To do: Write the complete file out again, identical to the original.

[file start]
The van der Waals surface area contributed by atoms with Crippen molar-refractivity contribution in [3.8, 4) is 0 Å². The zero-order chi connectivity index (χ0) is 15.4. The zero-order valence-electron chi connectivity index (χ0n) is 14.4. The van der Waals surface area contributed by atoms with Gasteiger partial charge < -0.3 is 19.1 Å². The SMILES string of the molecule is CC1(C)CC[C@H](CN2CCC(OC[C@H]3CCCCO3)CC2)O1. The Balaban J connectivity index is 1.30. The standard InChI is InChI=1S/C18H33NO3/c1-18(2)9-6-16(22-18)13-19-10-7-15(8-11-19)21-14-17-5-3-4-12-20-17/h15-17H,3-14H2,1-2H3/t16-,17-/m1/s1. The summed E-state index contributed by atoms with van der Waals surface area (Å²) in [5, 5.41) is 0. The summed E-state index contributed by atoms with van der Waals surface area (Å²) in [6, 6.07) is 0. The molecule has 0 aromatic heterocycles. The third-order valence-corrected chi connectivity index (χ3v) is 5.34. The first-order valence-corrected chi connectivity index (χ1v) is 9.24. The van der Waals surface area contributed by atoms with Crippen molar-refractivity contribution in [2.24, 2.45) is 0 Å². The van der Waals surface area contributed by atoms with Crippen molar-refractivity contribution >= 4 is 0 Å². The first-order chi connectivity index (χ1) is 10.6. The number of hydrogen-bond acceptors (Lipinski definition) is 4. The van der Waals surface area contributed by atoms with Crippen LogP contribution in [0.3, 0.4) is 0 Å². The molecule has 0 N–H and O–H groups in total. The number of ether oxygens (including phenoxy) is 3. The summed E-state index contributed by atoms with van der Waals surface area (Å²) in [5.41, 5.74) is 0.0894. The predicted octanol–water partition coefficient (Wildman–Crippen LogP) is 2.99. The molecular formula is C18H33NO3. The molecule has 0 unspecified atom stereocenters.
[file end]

The van der Waals surface area contributed by atoms with Crippen molar-refractivity contribution in [3.8, 4) is 0 Å². The zero-order chi connectivity index (χ0) is 15.4. The zero-order valence-electron chi connectivity index (χ0n) is 14.4. The van der Waals surface area contributed by atoms with Gasteiger partial charge < -0.3 is 19.1 Å². The SMILES string of the molecule is CC1(C)CC[C@H](CN2CCC(OC[C@H]3CCCCO3)CC2)O1. The Balaban J connectivity index is 1.30. The standard InChI is InChI=1S/C18H33NO3/c1-18(2)9-6-16(22-18)13-19-10-7-15(8-11-19)21-14-17-5-3-4-12-20-17/h15-17H,3-14H2,1-2H3/t16-,17-/m1/s1. The summed E-state index contributed by atoms with van der Waals surface area (Å²) in [5, 5.41) is 0. The summed E-state index contributed by atoms with van der Waals surface area (Å²) in [6, 6.07) is 0. The molecule has 0 aromatic heterocycles. The third-order valence-corrected chi connectivity index (χ3v) is 5.34. The first-order valence-corrected chi connectivity index (χ1v) is 9.24. The van der Waals surface area contributed by atoms with Crippen molar-refractivity contribution in [2.24, 2.45) is 0 Å². The van der Waals surface area contributed by atoms with Crippen molar-refractivity contribution >= 4 is 0 Å². The first-order chi connectivity index (χ1) is 10.6. The number of hydrogen-bond acceptors (Lipinski definition) is 4. The van der Waals surface area contributed by atoms with Crippen LogP contribution in [0.3, 0.4) is 0 Å². The molecule has 0 N–H and O–H groups in total. The number of ether oxygens (including phenoxy) is 3. The summed E-state index contributed by atoms with van der Waals surface area (Å²) in [5.41, 5.74) is 0.0894. The predicted octanol–water partition coefficient (Wildman–Crippen LogP) is 2.99. The molecular formula is C18H33NO3. The molecule has 0 unspecified atom stereocenters.